Fundraising is about understanding your donor’s mission…what drives them. What makes them happy, what brings them to tears, and what makes them tick? What kind of world are they creating through your organization?
— Pamela Grow (@PamelaGrow) February 18, 2019
Understanding what motivates your donors is the key to being a successful fundraiser. If you can connect their passions to your mission, fundraising becomes less and less about asking for money. Instead of just asking for money, you’re showing donors how to use their money to make a difference in a way that’s special to them.
It’s a fine distinction, but it’s an important one!
The catch, of course, is finding out what motivates your donors to give in the first place. Luckily, we have some ideas that will get you started.
If you want to understand what motivates your donors, ask them
The most effective solution to a problem is often the simplest one… and it’s also often the most-overlooked. If you want to understand what motivates your donors, why don’t you try asking them?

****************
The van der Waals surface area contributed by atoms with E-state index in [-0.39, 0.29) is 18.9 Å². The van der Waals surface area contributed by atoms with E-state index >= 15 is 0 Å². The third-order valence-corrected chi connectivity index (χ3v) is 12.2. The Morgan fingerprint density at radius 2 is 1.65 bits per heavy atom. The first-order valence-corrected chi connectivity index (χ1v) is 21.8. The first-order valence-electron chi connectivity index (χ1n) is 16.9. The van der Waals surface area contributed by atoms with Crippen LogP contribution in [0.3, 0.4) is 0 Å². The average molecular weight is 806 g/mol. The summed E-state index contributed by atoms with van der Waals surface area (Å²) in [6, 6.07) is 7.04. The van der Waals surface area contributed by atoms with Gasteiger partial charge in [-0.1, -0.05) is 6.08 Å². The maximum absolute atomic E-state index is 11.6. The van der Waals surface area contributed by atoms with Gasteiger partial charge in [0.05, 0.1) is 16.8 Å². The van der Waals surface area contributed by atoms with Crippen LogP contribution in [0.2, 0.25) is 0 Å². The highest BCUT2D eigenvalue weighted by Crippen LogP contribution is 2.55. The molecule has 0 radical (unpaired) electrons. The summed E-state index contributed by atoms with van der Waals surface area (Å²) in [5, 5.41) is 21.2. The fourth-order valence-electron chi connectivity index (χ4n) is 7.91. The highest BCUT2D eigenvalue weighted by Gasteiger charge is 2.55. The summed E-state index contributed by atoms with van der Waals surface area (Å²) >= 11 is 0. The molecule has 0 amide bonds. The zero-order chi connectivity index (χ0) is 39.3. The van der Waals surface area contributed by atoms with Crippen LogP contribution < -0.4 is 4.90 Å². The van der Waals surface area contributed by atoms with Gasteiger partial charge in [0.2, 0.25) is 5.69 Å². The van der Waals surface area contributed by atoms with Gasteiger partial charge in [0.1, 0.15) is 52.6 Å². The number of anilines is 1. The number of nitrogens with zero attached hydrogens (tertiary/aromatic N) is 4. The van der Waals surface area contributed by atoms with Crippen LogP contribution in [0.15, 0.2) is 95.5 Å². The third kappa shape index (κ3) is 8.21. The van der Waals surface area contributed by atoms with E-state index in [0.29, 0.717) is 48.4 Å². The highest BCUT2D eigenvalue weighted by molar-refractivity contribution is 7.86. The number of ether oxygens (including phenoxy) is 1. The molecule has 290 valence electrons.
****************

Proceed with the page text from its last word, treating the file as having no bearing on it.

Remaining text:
There are a number of different approaches you can take here. For major donors, donors that have a long history of giving, or donors that have a close relationship with your nonprofit, one effective method is just sitting down and talking with them. Take them out for lunch, coffee, or drinks, and get them started talking about why they’ve chosen to support you. What drives them? Why did they choose your organization and not a different one? What makes them happy? Why do they connect so strongly with your mission?